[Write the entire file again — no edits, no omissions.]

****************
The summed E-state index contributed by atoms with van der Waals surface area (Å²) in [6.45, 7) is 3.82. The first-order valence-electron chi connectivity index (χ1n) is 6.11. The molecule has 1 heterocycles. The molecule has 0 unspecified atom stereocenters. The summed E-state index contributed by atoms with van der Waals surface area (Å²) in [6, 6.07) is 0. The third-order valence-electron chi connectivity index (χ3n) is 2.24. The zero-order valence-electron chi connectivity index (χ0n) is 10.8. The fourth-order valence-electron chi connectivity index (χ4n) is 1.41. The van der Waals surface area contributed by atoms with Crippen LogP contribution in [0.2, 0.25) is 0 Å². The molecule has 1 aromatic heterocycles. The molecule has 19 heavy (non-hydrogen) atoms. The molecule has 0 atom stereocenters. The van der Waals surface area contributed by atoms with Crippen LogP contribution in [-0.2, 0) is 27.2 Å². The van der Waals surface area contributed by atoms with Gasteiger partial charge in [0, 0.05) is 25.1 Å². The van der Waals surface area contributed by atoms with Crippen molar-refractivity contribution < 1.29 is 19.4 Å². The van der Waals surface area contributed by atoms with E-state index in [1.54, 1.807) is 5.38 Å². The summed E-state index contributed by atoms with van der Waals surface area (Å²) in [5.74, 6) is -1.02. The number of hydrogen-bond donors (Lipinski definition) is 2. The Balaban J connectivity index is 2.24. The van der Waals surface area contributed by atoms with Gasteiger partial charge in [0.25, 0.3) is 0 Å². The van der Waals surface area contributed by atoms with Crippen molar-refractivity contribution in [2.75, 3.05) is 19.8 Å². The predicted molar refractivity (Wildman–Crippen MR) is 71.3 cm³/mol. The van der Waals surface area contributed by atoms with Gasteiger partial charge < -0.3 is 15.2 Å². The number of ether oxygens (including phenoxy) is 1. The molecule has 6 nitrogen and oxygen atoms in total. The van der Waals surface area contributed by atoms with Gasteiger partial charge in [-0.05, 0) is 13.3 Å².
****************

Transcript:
The summed E-state index contributed by atoms with van der Waals surface area (Å²) in [6.45, 7) is 3.82. The first-order valence-electron chi connectivity index (χ1n) is 6.11. The molecule has 1 heterocycles. The molecule has 0 unspecified atom stereocenters. The summed E-state index contributed by atoms with van der Waals surface area (Å²) in [6, 6.07) is 0. The third-order valence-electron chi connectivity index (χ3n) is 2.24. The zero-order valence-electron chi connectivity index (χ0n) is 10.8. The fourth-order valence-electron chi connectivity index (χ4n) is 1.41. The van der Waals surface area contributed by atoms with Crippen LogP contribution in [0.2, 0.25) is 0 Å². The molecule has 1 aromatic heterocycles. The molecule has 19 heavy (non-hydrogen) atoms. The molecule has 0 atom stereocenters. The van der Waals surface area contributed by atoms with Crippen LogP contribution in [-0.2, 0) is 27.2 Å². The van der Waals surface area contributed by atoms with Gasteiger partial charge in [0, 0.05) is 25.1 Å². The van der Waals surface area contributed by atoms with Crippen molar-refractivity contribution < 1.29 is 19.4 Å². The van der Waals surface area contributed by atoms with E-state index in [1.54, 1.807) is 5.38 Å². The summed E-state index contributed by atoms with van der Waals surface area (Å²) in [5.74, 6) is -1.02. The number of hydrogen-bond donors (Lipinski definition) is 2. The Balaban J connectivity index is 2.24. The van der Waals surface area contributed by atoms with Gasteiger partial charge in [0.25, 0.3) is 0 Å². The van der Waals surface area contributed by atoms with Crippen molar-refractivity contribution in [2.75, 3.05) is 19.8 Å². The predicted molar refractivity (Wildman–Crippen MR) is 71.3 cm³/mol. The van der Waals surface area contributed by atoms with Gasteiger partial charge < -0.3 is 15.2 Å². The number of ether oxygens (including phenoxy) is 1. The molecule has 6 nitrogen and oxygen atoms in total. The van der Waals surface area contributed by atoms with Gasteiger partial charge in [-0.05, 0) is 13.3 Å².